MPA Student Named to Pitman Task Force on Diversity and Inclusion

Joe Warburton leans against a car parked on a street

By Tom McLaughlin

Growing up in Pitman, Joe Warburton says, he noticed what he viewed as a lack of accountability from officials and residents for its acceptance of all people, regardless of race, creed, or color, in his hometown.

“The community has started to change in recent years, but we need to take tremendous strides to be genuinely considered an inclusive place for all residents,” says the master of public administration (MPA) student at Rutgers University–Camden.

As the town does make strides, Warburton will be part of the welcoming committee. He was just selected from more than 50 resident applicants to serve as a member of Pitman’s first task force focusing on diversity and inclusion. It’s a challenge that he’s eager to take on.

“With recent events, I quickly realized that systemic change on the state and federal levels could take an extended period, and likely will require contentious political battles. That’s essential work,” says the 2019 graduate of Rutgers University–Camden with a bachelor’s degree in urban studies. “However, I believe creating change on a local level can be accomplished more quickly if the ideas have support. I wanted to be a part of that conversation.”

The task force, comprised of 13 community members, is entrusted with evaluating and finding ways to promote inclusion and diversity for all residents of the borough. After one year, the group will submit a report on its findings, as well as present its suggestions, to the mayor and the town council.

Warburton helped to organize the “9 Mile March for Black Lives,” which drew thousands as they traveled through Glassboro, Pitman, Washington Township, and Deptford.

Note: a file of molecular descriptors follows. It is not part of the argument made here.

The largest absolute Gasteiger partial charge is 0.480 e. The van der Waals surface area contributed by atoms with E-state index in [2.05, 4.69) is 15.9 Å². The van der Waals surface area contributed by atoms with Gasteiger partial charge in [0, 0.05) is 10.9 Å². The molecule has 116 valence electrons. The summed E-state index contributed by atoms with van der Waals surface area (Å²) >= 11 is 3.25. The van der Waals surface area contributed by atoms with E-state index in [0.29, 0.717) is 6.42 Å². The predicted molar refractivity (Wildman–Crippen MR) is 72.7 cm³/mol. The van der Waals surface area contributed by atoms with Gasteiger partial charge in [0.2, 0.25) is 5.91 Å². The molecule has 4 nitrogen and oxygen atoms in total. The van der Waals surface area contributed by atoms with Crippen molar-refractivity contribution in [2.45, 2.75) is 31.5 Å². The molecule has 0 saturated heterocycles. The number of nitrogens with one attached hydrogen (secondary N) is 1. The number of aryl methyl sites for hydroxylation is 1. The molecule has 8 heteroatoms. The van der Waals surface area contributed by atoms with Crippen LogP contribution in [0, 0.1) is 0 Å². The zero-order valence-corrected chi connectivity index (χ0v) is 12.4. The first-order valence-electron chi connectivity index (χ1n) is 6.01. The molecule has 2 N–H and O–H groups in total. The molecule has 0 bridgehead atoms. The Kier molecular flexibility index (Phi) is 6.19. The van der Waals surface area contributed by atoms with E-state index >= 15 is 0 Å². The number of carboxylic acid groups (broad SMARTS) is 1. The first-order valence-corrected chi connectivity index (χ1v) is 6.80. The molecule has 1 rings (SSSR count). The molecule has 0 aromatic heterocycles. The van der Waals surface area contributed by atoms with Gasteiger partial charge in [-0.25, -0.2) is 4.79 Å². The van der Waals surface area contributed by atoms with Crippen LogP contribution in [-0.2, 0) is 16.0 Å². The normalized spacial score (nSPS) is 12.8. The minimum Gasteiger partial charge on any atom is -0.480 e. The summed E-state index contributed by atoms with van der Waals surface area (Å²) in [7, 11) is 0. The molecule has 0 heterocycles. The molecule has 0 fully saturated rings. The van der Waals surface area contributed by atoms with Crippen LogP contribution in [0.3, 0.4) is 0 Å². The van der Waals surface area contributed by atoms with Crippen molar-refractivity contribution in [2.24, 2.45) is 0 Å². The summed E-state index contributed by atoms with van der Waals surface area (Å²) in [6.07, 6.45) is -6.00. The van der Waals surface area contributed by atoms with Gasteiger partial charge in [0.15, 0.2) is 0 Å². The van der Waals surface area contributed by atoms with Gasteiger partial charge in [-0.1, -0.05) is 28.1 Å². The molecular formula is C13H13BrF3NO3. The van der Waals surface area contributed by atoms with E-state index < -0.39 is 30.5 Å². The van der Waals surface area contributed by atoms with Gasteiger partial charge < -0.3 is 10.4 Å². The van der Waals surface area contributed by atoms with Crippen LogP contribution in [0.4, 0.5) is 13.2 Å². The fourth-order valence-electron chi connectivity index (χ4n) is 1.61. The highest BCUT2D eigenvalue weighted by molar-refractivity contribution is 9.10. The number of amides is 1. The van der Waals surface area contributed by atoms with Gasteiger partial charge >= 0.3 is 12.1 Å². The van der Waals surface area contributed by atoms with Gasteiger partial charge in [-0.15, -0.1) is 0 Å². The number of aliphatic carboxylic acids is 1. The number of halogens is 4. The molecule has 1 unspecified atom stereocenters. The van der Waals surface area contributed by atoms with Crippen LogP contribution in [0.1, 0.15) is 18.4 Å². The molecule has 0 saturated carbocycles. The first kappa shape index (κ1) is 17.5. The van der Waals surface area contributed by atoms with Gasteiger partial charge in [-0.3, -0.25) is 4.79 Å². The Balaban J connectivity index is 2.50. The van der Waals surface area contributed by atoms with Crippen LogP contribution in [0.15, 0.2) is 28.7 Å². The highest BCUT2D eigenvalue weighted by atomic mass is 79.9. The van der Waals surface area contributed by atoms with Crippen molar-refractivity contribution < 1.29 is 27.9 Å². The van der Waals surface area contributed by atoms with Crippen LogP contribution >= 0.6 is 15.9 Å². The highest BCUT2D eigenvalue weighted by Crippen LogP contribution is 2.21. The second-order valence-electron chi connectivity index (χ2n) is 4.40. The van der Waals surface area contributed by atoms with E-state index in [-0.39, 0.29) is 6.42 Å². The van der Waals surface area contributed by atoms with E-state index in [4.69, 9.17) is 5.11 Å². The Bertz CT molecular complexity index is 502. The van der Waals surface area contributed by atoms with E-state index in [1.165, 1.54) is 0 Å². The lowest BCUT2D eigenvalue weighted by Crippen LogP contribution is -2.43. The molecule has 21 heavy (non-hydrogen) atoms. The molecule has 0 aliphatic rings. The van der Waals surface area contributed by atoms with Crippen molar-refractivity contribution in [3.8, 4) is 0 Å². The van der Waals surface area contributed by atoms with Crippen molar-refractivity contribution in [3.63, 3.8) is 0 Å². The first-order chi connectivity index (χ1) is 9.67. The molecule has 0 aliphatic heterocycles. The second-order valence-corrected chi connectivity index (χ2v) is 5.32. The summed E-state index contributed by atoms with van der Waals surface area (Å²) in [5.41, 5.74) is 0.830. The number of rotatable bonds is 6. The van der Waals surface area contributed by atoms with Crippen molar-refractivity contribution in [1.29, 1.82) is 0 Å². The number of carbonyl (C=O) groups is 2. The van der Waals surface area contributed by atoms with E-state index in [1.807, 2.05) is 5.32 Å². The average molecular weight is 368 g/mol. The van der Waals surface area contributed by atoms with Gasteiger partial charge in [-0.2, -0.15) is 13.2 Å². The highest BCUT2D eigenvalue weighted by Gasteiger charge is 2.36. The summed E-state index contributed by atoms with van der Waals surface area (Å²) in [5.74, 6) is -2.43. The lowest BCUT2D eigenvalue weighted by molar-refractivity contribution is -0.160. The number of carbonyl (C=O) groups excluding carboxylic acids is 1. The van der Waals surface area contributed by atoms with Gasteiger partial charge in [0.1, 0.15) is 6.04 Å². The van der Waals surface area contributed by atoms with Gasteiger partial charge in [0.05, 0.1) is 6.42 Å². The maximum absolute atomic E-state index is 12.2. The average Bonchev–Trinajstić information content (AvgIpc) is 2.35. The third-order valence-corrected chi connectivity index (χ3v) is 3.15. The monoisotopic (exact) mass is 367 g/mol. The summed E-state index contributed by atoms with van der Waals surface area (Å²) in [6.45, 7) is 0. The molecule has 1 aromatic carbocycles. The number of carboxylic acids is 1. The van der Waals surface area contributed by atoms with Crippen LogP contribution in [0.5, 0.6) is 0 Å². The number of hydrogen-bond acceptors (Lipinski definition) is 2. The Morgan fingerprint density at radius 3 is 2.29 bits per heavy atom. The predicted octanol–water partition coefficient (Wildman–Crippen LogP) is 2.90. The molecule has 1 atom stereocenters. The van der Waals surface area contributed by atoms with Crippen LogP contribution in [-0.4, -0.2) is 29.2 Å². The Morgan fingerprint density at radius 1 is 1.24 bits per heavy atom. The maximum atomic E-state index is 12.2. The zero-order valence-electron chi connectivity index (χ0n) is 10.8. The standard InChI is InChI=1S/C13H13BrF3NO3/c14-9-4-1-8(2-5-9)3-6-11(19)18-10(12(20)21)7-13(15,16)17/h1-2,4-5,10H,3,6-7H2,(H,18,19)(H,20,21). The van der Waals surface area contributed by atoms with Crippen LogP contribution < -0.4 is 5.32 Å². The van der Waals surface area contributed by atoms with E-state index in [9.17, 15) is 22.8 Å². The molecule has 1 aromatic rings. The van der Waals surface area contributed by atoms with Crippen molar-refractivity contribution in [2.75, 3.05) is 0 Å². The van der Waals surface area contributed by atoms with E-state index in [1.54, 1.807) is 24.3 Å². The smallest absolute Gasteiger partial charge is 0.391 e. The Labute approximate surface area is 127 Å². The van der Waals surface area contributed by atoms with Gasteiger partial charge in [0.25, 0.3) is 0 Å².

“I personally hope to address a handful of issues, including acknowledging our town’s past racist history,” says Warburton, a Pitman High School graduate. “I want to examine diversity and inclusion in our school system’s curriculum, create a proper space where discrimination can be reported and taken seriously, and study general policies and current use of force policies for the borough’s police department.”

Warburton is no stranger to taking the lead on these issues. He recently served as an organizer – along with fellow Pitman resident and task force member Marla Newsom – of the “9 Mile March for Black Lives” on June 7, in the wake of George Floyd’s murder. The march drew thousands as they traveled through Glassboro, Pitman, Washington Township, and Deptford, listening to a host of speakers along the way.

“We wanted to show solidarity with the communities affected by these continuous injustices,” he says, adding, “The task force was an opportunity to continue organizing work and address some of the many underlying reasons we were marching for.”

In addition to effecting racial justice in his community, Warburton hopes to continue learning how to use the power of his voice to make a difference. His confidence in doing so, he says, was buoyed during his undergraduate days as a member of the Institute for Leadership and Action at Rutgers–Camden. The experience gave him the opportunity to meet numerous leaders in their respective fields and offered mentorship that helped to guide his academic and career path.

Joe Warburton wearing Rutgers regalia

Warburton served as a senator for the Rutgers–Camden College of Arts and Sciences for the fall 2017 and spring 2018 semesters, representing Rutgers–Camden at University Senate meetings.

Warburton went on to serve as a senator for the Rutgers–Camden College of Arts and Sciences for the fall 2017 and spring 2018 semesters, representing Rutgers–Camden at University Senate meetings.

He is now bolstering his expertise via the Rutgers–Camden MPA with a concentration in community development, a field that is a passion of his and one he hopes to make his life’s work. He also currently volunteers, managing social media and community outreach, for AmeriCorps VISTA – a national service organization – for the Camden Promise Zone initiative.

Warburton has his sights set on graduating in May 2021 and beginning his career working for a state or federal agency focused on community development, housing, or poverty alleviation. No matter the task at hand, he is confident in his abilities to help make change.

“As Rutgers–Camden students and faculty, we all have a powerful voice,” he says. “We should all be using it to the best of our abilities to lift up the most marginalized in our society.”

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